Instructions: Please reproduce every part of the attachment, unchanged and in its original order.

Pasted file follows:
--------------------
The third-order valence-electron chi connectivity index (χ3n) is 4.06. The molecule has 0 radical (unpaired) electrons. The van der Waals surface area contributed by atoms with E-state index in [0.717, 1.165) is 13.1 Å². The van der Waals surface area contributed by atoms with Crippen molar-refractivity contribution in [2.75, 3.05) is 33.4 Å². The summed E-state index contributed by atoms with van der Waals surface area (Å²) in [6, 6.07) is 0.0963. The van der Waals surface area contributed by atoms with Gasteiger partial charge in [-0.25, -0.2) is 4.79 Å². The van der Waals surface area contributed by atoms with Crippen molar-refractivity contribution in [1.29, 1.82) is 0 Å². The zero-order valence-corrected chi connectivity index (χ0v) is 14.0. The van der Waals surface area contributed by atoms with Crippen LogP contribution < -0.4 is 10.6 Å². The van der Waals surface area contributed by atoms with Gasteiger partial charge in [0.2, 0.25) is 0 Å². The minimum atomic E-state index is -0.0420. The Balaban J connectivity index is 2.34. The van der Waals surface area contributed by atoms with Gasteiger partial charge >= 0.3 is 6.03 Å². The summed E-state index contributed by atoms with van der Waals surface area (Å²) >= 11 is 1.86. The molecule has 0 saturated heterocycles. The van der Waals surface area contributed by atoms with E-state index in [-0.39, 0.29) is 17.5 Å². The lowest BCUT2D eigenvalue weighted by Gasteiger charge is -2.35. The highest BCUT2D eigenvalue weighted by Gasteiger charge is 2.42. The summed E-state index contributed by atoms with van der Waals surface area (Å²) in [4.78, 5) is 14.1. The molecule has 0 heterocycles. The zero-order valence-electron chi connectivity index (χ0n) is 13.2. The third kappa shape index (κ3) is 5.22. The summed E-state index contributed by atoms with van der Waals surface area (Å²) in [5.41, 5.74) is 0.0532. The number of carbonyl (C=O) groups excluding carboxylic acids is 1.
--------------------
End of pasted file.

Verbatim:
The third-order valence-electron chi connectivity index (χ3n) is 4.06. The molecule has 0 radical (unpaired) electrons. The van der Waals surface area contributed by atoms with E-state index in [0.717, 1.165) is 13.1 Å². The van der Waals surface area contributed by atoms with Crippen molar-refractivity contribution in [2.75, 3.05) is 33.4 Å². The summed E-state index contributed by atoms with van der Waals surface area (Å²) in [6, 6.07) is 0.0963. The van der Waals surface area contributed by atoms with Gasteiger partial charge in [-0.25, -0.2) is 4.79 Å². The van der Waals surface area contributed by atoms with Crippen molar-refractivity contribution in [1.29, 1.82) is 0 Å². The zero-order valence-corrected chi connectivity index (χ0v) is 14.0. The van der Waals surface area contributed by atoms with Crippen LogP contribution < -0.4 is 10.6 Å². The van der Waals surface area contributed by atoms with Gasteiger partial charge in [0.2, 0.25) is 0 Å². The minimum atomic E-state index is -0.0420. The Balaban J connectivity index is 2.34. The van der Waals surface area contributed by atoms with Gasteiger partial charge >= 0.3 is 6.03 Å². The summed E-state index contributed by atoms with van der Waals surface area (Å²) >= 11 is 1.86. The molecule has 0 saturated heterocycles. The van der Waals surface area contributed by atoms with E-state index in [-0.39, 0.29) is 17.5 Å². The lowest BCUT2D eigenvalue weighted by Gasteiger charge is -2.35. The highest BCUT2D eigenvalue weighted by Gasteiger charge is 2.42. The summed E-state index contributed by atoms with van der Waals surface area (Å²) in [4.78, 5) is 14.1. The molecule has 0 heterocycles. The zero-order valence-electron chi connectivity index (χ0n) is 13.2. The third kappa shape index (κ3) is 5.22. The summed E-state index contributed by atoms with van der Waals surface area (Å²) in [5.41, 5.74) is 0.0532. The number of carbonyl (C=O) groups excluding carboxylic acids is 1.